BBC apologises after report into 1995 Diana interview finds 'deception'
An independent report found that BBC journalist Martin Bashir used "deception" to secure an explosive 1995 interview with Princess Diana.
LONDON - The BBC on Thursday made a "full and unconditional apology" after an independent report found that journalist Martin Bashir used "deception" to secure an explosive 1995 interview with Princess Diana.
"The indirect and real target of Mr Bashir's deceptions was Princess Diana," wrote retired senior judge John Dyson following a six-month investigation.
Dyson said he was "satisfied" that Bashir showed fake bank statements to Diana's brother Earl Spencer "so as to deceive Earl Spencer and induce him to arrange the meeting with Princess Diana."
"Mr Bashir acted inappropriately and in serious breach" of the BBC guidelines, Dyson added.
BBC director-general Tim Davie accepted that "the process for securing the interview fell far short of what audiences have a right to expect.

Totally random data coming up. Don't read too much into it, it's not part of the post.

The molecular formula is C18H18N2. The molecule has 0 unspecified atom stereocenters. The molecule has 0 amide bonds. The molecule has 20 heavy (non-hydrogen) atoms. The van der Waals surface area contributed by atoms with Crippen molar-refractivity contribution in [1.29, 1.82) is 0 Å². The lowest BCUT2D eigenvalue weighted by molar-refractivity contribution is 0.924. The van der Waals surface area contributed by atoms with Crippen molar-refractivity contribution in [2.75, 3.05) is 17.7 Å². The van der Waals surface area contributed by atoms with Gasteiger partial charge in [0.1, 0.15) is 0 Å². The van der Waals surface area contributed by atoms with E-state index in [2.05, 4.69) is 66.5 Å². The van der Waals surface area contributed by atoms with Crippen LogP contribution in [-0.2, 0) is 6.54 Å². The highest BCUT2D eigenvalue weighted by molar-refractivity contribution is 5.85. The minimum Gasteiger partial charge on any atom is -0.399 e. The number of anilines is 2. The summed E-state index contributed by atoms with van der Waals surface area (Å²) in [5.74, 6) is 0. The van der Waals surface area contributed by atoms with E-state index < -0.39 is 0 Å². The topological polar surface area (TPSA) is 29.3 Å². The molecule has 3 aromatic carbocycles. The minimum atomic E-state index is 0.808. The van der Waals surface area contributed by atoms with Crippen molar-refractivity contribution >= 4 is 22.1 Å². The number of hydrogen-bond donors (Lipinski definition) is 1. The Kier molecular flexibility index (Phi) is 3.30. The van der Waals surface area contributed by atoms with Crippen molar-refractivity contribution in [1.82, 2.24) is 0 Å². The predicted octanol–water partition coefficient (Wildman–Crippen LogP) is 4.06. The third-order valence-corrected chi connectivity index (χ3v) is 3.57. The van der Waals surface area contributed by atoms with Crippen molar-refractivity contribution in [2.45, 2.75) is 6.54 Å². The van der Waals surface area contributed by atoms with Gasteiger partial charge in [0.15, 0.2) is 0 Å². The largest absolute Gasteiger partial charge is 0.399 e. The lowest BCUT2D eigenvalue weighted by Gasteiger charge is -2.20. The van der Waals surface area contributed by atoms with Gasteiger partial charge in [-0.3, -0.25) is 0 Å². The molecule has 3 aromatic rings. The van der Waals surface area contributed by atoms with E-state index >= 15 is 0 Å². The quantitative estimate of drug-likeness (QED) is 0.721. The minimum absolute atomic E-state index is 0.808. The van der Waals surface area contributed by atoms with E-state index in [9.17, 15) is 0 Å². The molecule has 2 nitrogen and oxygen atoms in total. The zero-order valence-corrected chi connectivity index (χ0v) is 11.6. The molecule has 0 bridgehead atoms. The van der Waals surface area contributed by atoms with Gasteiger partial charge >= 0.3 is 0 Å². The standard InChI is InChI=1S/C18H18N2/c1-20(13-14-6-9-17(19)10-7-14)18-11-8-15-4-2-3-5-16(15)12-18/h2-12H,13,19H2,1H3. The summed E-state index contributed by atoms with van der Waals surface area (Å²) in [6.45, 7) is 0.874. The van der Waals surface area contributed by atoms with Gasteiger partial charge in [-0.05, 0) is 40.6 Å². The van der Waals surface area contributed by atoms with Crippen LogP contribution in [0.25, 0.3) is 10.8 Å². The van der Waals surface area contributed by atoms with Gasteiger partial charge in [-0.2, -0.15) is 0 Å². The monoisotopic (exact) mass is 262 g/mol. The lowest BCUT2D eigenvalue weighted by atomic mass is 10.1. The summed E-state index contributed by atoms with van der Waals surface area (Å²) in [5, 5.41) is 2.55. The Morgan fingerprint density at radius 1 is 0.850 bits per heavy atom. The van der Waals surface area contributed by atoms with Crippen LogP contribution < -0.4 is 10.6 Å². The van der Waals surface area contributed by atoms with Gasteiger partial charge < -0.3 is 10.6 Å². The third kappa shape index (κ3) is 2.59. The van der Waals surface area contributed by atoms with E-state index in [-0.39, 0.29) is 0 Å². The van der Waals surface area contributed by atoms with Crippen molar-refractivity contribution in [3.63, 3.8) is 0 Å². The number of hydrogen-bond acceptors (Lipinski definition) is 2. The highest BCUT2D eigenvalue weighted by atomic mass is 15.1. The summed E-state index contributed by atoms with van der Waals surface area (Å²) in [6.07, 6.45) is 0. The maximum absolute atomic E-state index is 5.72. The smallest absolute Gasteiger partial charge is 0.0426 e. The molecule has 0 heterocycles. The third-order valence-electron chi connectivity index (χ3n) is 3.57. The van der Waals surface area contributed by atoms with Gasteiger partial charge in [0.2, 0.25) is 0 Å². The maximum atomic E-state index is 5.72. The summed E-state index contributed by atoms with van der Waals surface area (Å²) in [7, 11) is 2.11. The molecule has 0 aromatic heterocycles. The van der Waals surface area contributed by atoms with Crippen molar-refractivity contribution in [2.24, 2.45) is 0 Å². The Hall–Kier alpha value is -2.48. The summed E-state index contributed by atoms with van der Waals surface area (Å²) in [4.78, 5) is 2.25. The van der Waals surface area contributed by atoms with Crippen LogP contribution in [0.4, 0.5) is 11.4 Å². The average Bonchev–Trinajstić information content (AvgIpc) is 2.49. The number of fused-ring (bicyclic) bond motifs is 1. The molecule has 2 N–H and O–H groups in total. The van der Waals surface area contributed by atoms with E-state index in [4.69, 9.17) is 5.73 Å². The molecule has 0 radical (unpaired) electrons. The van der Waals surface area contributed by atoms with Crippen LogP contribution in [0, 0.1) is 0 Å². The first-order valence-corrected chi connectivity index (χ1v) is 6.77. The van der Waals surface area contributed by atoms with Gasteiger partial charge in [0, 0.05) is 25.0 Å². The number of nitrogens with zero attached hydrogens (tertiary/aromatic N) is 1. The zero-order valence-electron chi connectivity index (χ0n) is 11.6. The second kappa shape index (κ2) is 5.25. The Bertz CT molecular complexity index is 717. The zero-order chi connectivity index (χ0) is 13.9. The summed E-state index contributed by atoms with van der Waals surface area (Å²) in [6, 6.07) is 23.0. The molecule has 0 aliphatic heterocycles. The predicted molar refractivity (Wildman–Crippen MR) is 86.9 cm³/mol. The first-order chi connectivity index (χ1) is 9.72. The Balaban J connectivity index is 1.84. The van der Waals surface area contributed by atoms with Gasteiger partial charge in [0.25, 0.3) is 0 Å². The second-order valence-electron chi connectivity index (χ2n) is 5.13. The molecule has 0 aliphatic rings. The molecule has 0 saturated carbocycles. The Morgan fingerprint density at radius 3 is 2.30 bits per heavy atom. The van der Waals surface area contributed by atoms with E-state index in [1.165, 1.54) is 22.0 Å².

"The BBC should have made greater effort to get to the bottom of what happened at the time and been more transparent about what it knew," he said.
"While the BBC cannot turn back the clock after a quarter of a century, we can make a full and unconditional apology. The BBC offers that today."
Dyson also took aim at a 1996 BBC investigation into the claims by future BBC chief Tony Hall and another senior BBC figure, Anne Sloman, that cleared Bashir of wrongdoing.
"The investigation conducted by Lord Hall and Mrs Sloman was flawed and woefully ineffective," said Dyson.
Hall admitted that the probe "fell well short of what was required" and that he was "wrong to give Martin Bashir the benefit of the doubt".